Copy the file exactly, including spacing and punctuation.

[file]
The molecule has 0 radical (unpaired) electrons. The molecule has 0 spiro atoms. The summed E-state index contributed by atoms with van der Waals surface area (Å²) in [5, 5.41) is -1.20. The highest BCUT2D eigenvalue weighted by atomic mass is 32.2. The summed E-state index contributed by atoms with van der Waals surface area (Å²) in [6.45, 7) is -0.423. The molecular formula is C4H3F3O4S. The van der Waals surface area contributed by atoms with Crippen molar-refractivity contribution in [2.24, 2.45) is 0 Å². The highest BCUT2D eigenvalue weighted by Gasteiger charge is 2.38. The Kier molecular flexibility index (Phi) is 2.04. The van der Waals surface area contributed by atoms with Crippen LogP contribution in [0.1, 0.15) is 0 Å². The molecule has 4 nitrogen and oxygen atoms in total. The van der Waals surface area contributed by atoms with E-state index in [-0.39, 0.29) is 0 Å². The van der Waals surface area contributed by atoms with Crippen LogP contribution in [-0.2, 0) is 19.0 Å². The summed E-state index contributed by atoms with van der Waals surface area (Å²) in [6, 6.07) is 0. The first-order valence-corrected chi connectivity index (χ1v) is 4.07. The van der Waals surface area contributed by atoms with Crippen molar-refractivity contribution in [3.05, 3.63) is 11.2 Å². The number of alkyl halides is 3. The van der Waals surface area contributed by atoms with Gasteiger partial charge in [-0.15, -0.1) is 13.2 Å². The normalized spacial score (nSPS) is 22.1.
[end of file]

The molecule has 0 radical (unpaired) electrons. The molecule has 0 spiro atoms. The summed E-state index contributed by atoms with van der Waals surface area (Å²) in [5, 5.41) is -1.20. The highest BCUT2D eigenvalue weighted by atomic mass is 32.2. The summed E-state index contributed by atoms with van der Waals surface area (Å²) in [6.45, 7) is -0.423. The molecular formula is C4H3F3O4S. The van der Waals surface area contributed by atoms with Crippen molar-refractivity contribution in [2.24, 2.45) is 0 Å². The highest BCUT2D eigenvalue weighted by Gasteiger charge is 2.38. The Kier molecular flexibility index (Phi) is 2.04. The van der Waals surface area contributed by atoms with Crippen LogP contribution in [0.1, 0.15) is 0 Å². The molecule has 4 nitrogen and oxygen atoms in total. The van der Waals surface area contributed by atoms with E-state index in [-0.39, 0.29) is 0 Å². The van der Waals surface area contributed by atoms with Crippen LogP contribution in [-0.2, 0) is 19.0 Å². The summed E-state index contributed by atoms with van der Waals surface area (Å²) in [6, 6.07) is 0. The first-order valence-corrected chi connectivity index (χ1v) is 4.07. The van der Waals surface area contributed by atoms with Crippen molar-refractivity contribution in [3.05, 3.63) is 11.2 Å². The number of alkyl halides is 3. The van der Waals surface area contributed by atoms with Gasteiger partial charge in [-0.15, -0.1) is 13.2 Å². The normalized spacial score (nSPS) is 22.1.